Perhaps I am naïve, but I have long assumed that anyone involved with new thought movements such as A Course in Miracles, Science of Mind or the Law of Attraction were socially and politically liberal. It’s true that my assumption is based on little in-depth research and instead simply from the people I know who are followers of such spiritual philosophies.
It only stands to reason, I believed, that such spiritual but not religious people would lean toward the political left. Each of these thought systems teach transformation of the self into a peaceful, loving and forgiving person as a means of making the world outside of ourselves more peaceful, loving and forgiving. Perhaps along with naiveté, I also have some personal bias, since I believe that liberal political and social policies tend to foster those qualities more directly than more conservative ones.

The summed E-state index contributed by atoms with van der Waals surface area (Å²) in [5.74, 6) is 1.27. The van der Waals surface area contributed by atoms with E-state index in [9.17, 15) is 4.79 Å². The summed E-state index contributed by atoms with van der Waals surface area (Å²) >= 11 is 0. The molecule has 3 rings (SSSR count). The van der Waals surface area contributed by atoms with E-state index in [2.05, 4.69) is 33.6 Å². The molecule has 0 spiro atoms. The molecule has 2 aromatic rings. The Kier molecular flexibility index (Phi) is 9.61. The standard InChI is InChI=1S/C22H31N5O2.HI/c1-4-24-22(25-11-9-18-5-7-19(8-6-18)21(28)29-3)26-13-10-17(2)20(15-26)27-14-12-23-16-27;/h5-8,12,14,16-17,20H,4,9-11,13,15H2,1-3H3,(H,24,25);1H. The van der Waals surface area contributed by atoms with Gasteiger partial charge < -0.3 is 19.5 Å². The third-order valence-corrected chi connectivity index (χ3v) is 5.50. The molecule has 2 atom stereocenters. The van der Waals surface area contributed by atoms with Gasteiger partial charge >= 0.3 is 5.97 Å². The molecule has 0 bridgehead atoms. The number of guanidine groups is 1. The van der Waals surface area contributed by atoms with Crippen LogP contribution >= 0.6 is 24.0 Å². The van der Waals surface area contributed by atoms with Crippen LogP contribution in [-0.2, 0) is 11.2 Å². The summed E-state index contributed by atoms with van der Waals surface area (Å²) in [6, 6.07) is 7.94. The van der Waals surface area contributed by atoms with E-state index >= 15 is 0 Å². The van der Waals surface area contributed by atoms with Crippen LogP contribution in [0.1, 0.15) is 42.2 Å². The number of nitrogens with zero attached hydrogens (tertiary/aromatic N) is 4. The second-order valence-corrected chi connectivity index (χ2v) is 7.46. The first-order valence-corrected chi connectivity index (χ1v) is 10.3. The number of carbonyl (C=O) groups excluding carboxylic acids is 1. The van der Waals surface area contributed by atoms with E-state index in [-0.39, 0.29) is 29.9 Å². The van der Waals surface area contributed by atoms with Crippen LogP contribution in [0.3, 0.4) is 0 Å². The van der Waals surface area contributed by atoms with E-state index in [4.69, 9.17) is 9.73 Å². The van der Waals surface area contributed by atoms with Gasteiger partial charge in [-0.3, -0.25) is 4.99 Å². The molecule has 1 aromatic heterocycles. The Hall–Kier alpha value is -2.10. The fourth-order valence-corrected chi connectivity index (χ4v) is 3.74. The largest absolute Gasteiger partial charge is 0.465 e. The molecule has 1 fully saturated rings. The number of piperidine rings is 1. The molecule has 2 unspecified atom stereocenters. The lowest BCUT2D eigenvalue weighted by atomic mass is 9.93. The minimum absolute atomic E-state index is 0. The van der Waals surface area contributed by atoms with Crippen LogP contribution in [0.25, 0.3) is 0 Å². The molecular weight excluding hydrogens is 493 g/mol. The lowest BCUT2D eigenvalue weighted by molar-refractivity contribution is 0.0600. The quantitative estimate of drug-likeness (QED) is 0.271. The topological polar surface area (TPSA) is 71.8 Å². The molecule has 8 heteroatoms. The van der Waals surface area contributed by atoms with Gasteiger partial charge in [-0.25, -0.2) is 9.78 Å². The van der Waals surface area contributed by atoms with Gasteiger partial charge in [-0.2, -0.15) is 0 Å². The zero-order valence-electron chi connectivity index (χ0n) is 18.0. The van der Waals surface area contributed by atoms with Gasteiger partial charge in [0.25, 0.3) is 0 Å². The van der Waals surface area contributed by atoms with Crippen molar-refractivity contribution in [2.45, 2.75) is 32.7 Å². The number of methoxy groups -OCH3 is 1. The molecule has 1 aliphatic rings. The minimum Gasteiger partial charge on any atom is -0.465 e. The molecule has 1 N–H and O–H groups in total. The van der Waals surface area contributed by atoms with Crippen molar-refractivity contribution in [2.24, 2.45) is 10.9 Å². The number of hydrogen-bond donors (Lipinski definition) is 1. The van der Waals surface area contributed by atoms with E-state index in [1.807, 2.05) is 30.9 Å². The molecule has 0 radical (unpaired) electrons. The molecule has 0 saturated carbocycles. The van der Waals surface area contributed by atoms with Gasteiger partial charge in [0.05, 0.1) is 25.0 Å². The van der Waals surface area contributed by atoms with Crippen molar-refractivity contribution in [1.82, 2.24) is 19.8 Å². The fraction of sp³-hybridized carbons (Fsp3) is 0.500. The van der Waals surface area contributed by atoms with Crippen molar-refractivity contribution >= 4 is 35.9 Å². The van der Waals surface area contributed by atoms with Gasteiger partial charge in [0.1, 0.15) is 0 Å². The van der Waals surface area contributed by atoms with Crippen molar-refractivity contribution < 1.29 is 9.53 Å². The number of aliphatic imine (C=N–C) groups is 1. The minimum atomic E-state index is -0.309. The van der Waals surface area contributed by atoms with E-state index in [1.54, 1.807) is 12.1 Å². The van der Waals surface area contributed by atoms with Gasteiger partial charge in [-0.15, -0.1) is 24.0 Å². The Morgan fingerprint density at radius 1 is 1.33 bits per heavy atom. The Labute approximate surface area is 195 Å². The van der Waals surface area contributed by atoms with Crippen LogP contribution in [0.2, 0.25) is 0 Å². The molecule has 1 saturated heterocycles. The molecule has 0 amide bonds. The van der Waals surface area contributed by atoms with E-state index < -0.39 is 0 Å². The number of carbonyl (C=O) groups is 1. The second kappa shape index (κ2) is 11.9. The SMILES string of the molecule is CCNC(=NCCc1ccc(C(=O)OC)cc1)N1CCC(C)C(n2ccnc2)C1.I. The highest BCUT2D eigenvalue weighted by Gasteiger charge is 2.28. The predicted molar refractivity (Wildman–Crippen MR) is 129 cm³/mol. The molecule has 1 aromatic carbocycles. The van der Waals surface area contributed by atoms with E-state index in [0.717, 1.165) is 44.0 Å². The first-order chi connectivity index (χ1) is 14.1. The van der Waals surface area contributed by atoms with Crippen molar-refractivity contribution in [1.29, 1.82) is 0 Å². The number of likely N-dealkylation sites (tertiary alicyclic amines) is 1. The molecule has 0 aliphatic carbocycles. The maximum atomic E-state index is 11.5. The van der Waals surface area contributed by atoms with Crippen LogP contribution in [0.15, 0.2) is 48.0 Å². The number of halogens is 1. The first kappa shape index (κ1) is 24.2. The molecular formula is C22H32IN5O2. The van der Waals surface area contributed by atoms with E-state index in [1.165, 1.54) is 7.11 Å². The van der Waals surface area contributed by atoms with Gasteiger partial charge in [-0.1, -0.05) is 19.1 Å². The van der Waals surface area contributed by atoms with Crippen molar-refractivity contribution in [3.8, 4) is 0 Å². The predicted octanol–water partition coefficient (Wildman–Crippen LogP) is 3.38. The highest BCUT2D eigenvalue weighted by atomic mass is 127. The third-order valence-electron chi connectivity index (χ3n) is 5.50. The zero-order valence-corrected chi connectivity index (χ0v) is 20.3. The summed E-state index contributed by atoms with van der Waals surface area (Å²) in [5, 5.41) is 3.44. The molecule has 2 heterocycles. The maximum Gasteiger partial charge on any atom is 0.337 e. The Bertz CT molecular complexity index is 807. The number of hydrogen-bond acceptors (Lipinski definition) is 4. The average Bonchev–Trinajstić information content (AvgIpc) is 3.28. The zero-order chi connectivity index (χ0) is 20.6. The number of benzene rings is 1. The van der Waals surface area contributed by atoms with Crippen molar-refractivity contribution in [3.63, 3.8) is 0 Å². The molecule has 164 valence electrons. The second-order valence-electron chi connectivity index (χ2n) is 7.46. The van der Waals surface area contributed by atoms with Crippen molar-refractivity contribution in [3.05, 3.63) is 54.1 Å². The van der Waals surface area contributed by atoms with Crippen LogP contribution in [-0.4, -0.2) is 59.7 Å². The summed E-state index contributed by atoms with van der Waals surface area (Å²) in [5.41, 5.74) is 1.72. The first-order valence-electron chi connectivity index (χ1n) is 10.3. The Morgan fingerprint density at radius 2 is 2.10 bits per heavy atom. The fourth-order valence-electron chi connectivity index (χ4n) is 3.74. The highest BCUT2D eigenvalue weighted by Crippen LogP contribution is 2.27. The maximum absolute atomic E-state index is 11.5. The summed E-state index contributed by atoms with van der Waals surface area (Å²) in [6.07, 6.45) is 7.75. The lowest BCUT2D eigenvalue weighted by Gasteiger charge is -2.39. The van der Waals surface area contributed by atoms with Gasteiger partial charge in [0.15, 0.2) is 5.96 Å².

Imagine my surprise, then, when I received a Facebook notice of a post praising GOP presidential nominee Donald Trump on a page that is dedicated to videos and discussion of Abraham. (For the uninitiated, Abraham is a universal spirit or presence that speaks through a woman named Esther Hicks. The teachings are mainly focused on how to use the Law of Attraction to manifest things and conditions we want to see in our lives. For more, check out the Abraham-Hicks website. )
The original poster praised Trump as a master at manifestation and the Law of Attraction, mainly because Trump has (allegedly) amassed great wealth and power through his ability to align his vibration to the place where these things easily manifest for him. (Never mind that he came from wealth and had that $1 million head start from daddy’s bank account.) This person was so excited to see the election of Trump as president because they believed he would manifest these great things for everyone in the US. He would be manifesting jobs, wealth and the deportation of 11 million illegal immigrants all with the power of his intention. (Again, leaving out plenty of other factors that have to be in play, but never let facts get in the way of a good fantasy.)